• [0094]
    The nozzle 8 of the canister is received in a seat member 56 having a flared outlet 58 from which the pressurised propellant and drug mixture will be sprayed into the mouth-piece 54 when dispensed from the canister 4.
  • [0095]
    The novel feature of the inhaler is a latch mechanism comprising a pivotally mounted latch arm 60 and a hinged flap 62. The latch arm 60 is pivoted approximately half way along its length and has a pointed nose 64 at one end. The flap 62 is hinged about its upper edge. The upper edge is formed as a rounded cam surface 66.
  • [0096]
    In use, the nozzle 8 extends out of the canister 4 by its maximum amount so that the cap 6 of the canister is located above the pointed nose 64 of the latch arm 60 (not shown). When the user wishes to dispense and inhale a dose of drug from the canister, he or she first depresses the top of the canister 4 downwardly relatively to the inhaler 50. This causes the nozzle 8 to be depressed into the canister 4. As was explained above with reference to FIGS. 1 to 7, this does not cause a dose to be dispensed from the canister but does isolate a dose ready for dispensing. It is not therefore required to coordinate this action with any breathing.
  • [0097]
    As the body of the canister 4 moves downwardly, the sealing cap 6 is forced past the pointed nose 64 on the latch arm 60 which is held against the canister by the cam surface 66 bearing onto its opposite end. The nose 64 is thus hooked over the cap 6 and retains the canister 4 in its depressed condition. This is the condition shown in FIG. 8 The inhaler is now primed for dispensing the dose.
  • [0098]
    When the user is ready, he or she may then place his or her lips around the outside of the mouth-piece 54 and inhale. The subsequent movement of air through the inhaler 50 causes the flap 62 to rotate upwardly in a clockwise direction (as viewed from FIG. 8). The resulting movement of the cam surface 66 at the top of the flap 62 releases the latch arm 60 and so allows the pointed nose 64 to disengage from the cap 6. This causes the canister to return to its original position under the force stored in the spring of its valve. As will be appreciated from the description above, this causes a dose of drug and propellant to be dispensed from the canister's nozzle 8 and sprayed from the outlet 58 into the mouth-piece 54, therefore allowing it to be inhaled into the user's lungs. Thus, it will be appreciated that the user does not need to coordinate any action with his or her in-breath since the inhalation automatically causes the dose to be dispensed. The latch mechanism may be as simple as shown since only a relatively small force is required to disengage the latch and therefore release the previously stored energy from the canister valve. This small release force can easily be provided by the user's in-breath.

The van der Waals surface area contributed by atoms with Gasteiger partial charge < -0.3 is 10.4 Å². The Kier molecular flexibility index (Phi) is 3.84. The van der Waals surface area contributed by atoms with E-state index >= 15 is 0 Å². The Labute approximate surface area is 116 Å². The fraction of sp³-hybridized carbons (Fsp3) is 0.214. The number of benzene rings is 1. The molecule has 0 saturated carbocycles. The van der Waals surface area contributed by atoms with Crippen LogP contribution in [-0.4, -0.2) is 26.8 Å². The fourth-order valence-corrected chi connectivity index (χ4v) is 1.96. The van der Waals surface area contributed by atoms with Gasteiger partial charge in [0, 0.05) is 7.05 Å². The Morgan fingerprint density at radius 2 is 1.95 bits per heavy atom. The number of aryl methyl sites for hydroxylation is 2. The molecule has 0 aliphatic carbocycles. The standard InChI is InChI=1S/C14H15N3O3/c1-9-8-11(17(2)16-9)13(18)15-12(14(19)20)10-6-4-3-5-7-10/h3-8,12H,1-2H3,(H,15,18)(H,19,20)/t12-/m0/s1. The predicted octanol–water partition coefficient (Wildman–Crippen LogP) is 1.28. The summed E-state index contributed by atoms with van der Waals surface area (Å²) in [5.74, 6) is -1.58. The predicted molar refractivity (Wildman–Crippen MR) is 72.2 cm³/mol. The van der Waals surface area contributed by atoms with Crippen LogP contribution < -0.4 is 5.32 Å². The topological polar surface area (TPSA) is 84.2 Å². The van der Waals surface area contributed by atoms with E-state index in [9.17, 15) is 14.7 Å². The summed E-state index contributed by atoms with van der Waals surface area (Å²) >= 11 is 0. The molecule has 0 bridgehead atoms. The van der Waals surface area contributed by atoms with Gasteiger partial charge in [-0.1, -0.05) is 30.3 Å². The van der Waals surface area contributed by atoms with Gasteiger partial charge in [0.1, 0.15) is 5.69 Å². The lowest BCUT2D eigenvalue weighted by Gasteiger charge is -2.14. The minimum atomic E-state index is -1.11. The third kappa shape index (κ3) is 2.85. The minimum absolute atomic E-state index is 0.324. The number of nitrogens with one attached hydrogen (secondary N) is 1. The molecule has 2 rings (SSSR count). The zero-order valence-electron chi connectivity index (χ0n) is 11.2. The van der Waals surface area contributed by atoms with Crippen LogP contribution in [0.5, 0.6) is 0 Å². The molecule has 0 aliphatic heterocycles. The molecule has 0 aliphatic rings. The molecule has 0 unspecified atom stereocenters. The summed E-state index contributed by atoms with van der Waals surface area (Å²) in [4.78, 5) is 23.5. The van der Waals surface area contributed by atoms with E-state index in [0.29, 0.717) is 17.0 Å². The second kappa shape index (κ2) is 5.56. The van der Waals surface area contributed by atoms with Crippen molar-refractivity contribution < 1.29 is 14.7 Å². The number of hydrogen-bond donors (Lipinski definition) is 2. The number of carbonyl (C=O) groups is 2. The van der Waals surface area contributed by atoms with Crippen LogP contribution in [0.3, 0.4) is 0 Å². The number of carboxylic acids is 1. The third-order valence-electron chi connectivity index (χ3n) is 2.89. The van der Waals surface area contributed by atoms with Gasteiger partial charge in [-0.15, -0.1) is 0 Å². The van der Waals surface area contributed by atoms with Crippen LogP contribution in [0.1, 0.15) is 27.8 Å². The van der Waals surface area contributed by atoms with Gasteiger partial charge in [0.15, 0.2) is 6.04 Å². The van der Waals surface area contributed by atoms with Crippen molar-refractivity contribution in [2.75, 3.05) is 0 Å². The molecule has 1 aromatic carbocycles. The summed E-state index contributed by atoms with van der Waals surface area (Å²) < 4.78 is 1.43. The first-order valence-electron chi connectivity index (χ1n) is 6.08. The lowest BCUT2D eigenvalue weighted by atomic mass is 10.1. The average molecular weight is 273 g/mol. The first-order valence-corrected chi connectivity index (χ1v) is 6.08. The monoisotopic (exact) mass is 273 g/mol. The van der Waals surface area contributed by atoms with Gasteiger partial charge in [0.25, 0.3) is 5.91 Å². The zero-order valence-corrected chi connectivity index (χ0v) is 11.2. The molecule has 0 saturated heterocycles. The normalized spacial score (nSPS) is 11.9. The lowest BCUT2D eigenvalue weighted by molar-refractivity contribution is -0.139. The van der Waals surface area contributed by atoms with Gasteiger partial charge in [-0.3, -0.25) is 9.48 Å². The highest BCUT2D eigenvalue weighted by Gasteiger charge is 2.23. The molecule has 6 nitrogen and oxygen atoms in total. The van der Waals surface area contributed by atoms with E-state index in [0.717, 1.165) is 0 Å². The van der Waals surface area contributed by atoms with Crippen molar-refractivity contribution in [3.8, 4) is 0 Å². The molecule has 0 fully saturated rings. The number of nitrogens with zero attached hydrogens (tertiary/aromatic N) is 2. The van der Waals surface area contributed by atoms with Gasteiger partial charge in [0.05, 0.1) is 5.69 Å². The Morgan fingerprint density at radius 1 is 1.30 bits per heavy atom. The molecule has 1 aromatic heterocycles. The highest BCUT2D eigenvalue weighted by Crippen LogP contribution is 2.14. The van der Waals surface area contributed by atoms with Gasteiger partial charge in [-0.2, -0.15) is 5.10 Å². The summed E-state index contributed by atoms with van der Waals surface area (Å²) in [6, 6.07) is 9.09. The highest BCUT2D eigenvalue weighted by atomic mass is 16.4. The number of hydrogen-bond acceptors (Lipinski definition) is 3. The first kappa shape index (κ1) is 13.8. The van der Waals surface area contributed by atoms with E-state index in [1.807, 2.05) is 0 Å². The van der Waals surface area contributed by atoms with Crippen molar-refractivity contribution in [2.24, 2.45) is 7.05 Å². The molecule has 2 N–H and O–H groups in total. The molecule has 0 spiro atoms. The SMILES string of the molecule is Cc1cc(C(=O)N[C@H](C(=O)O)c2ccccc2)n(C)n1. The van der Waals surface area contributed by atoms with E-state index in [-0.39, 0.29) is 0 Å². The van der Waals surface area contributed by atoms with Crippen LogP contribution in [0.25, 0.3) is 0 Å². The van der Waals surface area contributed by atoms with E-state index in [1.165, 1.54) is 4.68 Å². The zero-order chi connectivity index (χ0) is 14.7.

• [0099]
    A further embodiment of an inhaler device in accordance with the present invention will now be described with reference to FIGS. 9-17. Turning firstly to FIG. 9, there may be seen a cross-section through the inhaler in which a pressurised medicament canister 4 has been loaded. The canister and valve thereof is preferably as described above with reference to FIGS. 4 to 7, but could equally be as described with reference to FIGS. 1 to 3 or indeed any canister having a ‘reverse’ actuation (i.e. one that dispenses on release rather than on compression) which has an appropriate external shape.
  • [0100]
    As in the previous embodiment, the inhaler generally comprises a canister holster portion 202 and a mouth-piece portion 204. In this embodiment an air inlet aperture 206 is provided in the rear wall of the inhaler opposite the mouth-piece 204. The air inlet aperture 206 is closed by a flap member 208. As may be seen more clearly in FIGS. 10 and 12, the flap member 208 comprises a plug portion 210 surrounded by a rim 212 which engages with an inset ledge around the wall of the aperture 206 to form a sealing engagement in which the outer face of the plug portion 210 is flush with the rear wall of the canister 205. The flap 208 also comprises an upwardly extending arm 214 which pivotally engages with a trigger member 216. The actual engagement between the flap 208 and the trigger 216 is somewhat similar to a knee joint and is shown more clearly in FIG. 12.
  • [0101]
    The trigger member 216 is approximately L-shaped in profile and comprises two downwardly extending legs 218 which engage with corresponding arms 214 of the flap. The upper part of the trigger member 216 is in the form of a yoke with two arms 220 extending around either side of the canister 4. The trigger member 216 also comprises a protruding detent 222. The flap 208 and trigger 216 are each pivotally mounted to the body of the inhaler by respective pivots 224, 226 so that they may rotate around mutually parallel axes which are generally perpendicular to the axis of the canister 4. This may be seen most clearly in FIG. 10.
  • [0102]